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Rock Creek Park

This urban oasis is unlike any other city park. Whether a quick little loop of a mile or less to visit the horses or linking together the Western Ridge Trail and Valley Trail to make a rigorous 12-mile loop, there is something for everyone. The park provides rock scrambling, puddle stomping in the creek, and wildlife watching. Dog friendly and is paved for easy stroller access.

Redgate Park

This largely unknown former golf course in Rockville is full of steep paved trails, lakes, abandoned sand traps and lots of overgrown fields. It is a mecca for birders. The city of Rockville is trying to decide what to do with the property but in the meantime, it is open to the public.

Greenbelt Park

This large wild urban park gives the illusion of being deep in the woods. The Perimeter Trail is a large loop that goes around the entire park, where as the Azalea Trail is a much smaller trail. Many side trails provide lots of opportunity to mix and match. The trails are dirt but wide and can accommodate a rugged stroller. Dog friendly.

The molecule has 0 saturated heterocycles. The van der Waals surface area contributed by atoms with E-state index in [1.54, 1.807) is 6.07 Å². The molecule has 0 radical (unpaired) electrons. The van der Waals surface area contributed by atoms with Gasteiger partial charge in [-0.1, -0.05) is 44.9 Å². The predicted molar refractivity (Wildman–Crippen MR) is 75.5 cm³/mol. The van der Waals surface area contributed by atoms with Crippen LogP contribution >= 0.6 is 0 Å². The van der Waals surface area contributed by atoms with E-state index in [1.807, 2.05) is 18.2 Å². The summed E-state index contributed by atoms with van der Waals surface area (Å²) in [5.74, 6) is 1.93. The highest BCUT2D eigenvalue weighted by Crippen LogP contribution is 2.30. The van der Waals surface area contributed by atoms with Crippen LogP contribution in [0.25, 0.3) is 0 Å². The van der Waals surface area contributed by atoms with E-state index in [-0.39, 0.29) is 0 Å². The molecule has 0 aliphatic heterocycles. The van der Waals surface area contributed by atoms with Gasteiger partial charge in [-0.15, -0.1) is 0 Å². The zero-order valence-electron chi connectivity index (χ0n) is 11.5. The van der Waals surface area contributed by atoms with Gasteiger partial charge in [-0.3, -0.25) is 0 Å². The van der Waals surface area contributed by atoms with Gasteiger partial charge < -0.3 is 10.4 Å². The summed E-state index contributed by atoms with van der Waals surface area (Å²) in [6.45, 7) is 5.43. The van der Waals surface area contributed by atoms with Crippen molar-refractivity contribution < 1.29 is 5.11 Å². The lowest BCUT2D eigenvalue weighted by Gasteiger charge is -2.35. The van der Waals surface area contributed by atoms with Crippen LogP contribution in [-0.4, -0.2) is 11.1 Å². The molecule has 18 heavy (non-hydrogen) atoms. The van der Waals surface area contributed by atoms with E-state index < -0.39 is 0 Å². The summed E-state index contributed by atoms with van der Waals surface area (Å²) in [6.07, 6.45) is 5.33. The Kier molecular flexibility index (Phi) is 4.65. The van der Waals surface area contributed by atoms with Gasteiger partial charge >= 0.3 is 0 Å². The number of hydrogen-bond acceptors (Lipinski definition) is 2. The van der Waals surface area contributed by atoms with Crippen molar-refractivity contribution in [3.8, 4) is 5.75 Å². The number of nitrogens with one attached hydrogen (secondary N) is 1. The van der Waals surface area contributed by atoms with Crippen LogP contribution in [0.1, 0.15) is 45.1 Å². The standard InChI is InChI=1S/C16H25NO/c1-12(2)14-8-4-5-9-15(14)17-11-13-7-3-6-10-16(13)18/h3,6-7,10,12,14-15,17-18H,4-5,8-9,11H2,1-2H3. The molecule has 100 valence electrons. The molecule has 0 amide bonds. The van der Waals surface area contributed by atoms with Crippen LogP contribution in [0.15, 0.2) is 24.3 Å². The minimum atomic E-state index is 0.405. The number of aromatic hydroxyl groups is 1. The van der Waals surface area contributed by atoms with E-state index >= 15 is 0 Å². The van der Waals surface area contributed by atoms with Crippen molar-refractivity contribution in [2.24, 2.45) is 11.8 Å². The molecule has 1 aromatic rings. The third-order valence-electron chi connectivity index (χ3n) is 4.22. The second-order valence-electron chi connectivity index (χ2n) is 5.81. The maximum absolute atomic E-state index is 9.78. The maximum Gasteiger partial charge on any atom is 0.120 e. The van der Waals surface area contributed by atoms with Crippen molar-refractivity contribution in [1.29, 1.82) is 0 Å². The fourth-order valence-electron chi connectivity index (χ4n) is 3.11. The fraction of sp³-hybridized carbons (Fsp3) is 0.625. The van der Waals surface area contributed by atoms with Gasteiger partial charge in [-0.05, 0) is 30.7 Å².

Lake Needwood

Lake Needwood has over 7 miles of natural surface trails. The trails dip in and out of the forest and offer views of the lake but there is currently (there is a plan in the works) no trail that does a complete loop around the lake. There are two entrances to the park, one on Beech Drive and one on Needwood Lake Drive.

U.S. National Arboretum

Paved roads, dirt trails and boardwalks snake through different themed plantings such as Fern Valley, Conifers, Dogwoods, and Magnolias, to name a few. Gentle hills, open fields, ponds and creeks dot the landscape and encourage wildlife. The old columns from the original capitol building mark the center of the Arboretum. The Arboretum offers a mobile app with maps to guide you through the vast grounds. Dogs and strollers are welcome.

—Janet Jefferson

Looking for hikes closer to home? 

Check out:
Beverly Triton Beach in Edgewater
Calvert Cliffs State Park in Lusby